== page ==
A Hardy-Ramanujan number is a number which can be expressed as the sum of two positive cubes in exactly two different ways. For example, 1729 is equal to the sum:
- or alternatively, to the sum:
- but not to any other sums of positive cubes. Let's think about a general strategy for collecting the first n of these numbers. You will need to store the numbers in an extendable data structure, such as a list. You will also need to keep trying to find numbers until you have found n of them, appending valid Hardy-Ramanujan numbers to the list as you go. To implement this, you could do a while loop which keeps looking for Hardy-Ramanujan numbers until the length of the list is n. Does that make sense?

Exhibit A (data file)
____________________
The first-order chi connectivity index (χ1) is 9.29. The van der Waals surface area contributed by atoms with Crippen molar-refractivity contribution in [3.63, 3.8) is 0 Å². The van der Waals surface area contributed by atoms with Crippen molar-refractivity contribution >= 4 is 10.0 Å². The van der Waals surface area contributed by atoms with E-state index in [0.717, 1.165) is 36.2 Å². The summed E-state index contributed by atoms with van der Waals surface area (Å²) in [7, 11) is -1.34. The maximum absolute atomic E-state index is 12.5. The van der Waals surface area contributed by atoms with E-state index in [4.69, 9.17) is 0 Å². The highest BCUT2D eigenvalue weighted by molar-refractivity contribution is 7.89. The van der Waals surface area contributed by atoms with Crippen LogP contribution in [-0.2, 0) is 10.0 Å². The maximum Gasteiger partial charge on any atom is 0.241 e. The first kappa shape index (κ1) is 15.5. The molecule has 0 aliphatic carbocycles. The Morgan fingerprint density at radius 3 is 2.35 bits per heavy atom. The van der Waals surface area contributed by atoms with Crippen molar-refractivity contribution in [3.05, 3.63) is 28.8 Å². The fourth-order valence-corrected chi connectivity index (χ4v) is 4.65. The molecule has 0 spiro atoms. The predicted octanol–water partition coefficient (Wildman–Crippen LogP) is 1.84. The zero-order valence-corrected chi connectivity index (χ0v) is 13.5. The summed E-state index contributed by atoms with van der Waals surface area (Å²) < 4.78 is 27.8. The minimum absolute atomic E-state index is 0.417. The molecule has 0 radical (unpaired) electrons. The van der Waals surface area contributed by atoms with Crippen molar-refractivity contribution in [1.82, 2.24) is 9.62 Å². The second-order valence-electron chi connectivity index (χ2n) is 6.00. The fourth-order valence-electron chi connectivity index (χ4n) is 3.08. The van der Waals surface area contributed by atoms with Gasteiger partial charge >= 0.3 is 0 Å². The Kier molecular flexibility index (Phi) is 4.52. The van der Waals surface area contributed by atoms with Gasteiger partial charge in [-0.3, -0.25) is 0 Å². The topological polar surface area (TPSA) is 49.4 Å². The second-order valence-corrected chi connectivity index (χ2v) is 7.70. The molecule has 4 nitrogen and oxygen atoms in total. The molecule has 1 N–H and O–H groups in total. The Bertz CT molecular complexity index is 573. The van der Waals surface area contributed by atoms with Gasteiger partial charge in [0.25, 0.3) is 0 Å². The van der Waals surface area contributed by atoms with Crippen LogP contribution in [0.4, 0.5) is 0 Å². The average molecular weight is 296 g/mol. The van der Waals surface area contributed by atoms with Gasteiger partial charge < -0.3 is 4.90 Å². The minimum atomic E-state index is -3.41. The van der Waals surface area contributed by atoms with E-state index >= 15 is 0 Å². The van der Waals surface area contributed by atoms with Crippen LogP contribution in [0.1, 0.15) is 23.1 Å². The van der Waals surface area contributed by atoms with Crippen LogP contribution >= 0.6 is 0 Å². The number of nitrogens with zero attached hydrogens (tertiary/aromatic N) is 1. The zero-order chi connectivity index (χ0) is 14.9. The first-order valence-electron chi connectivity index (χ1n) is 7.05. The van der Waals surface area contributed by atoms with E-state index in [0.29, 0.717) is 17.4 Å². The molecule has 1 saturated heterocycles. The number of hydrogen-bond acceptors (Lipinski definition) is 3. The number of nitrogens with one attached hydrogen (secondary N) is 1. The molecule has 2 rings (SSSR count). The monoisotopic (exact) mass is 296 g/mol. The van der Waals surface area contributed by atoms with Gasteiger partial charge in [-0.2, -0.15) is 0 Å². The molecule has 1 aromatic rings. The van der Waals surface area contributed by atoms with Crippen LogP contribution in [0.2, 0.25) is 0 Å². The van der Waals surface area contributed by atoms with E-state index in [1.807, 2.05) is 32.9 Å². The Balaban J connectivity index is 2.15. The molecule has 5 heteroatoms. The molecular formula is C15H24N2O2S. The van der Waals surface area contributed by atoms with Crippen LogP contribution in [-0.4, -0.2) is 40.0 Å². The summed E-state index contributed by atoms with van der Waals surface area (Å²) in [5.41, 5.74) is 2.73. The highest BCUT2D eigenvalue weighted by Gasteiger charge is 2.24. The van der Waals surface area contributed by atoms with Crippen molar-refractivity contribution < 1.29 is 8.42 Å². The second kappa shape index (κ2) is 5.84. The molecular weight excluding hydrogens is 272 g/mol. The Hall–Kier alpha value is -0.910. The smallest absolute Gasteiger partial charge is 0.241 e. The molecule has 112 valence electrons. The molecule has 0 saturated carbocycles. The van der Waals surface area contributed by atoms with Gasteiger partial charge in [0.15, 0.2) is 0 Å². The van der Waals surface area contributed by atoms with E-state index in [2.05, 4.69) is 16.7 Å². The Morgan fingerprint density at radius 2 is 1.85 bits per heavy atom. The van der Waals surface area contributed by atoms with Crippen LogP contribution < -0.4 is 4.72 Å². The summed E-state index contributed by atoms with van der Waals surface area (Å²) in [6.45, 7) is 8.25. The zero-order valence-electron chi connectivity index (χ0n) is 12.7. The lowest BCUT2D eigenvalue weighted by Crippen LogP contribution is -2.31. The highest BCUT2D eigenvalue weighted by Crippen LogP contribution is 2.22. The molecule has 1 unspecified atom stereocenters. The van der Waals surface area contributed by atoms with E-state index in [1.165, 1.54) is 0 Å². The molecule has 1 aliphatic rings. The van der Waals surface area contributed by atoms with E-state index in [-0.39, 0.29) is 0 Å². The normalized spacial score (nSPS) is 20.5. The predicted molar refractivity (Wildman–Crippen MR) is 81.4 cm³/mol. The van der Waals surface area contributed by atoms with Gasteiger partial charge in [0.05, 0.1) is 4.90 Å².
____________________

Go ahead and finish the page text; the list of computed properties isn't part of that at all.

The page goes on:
To find the numbers themselves, you could always try the naive approach: beginning with 1729, check each number. Subtract successive integer cubes from the number and see if the difference is a cube. This could be represented by a for loop nested inside your while loop. During the for loop, keep track of every time the difference is a cube. If, when the for loop completes, the difference has been a cube only twice, you know that the number is a Hardy-Ramanujan number, and can be added to the list.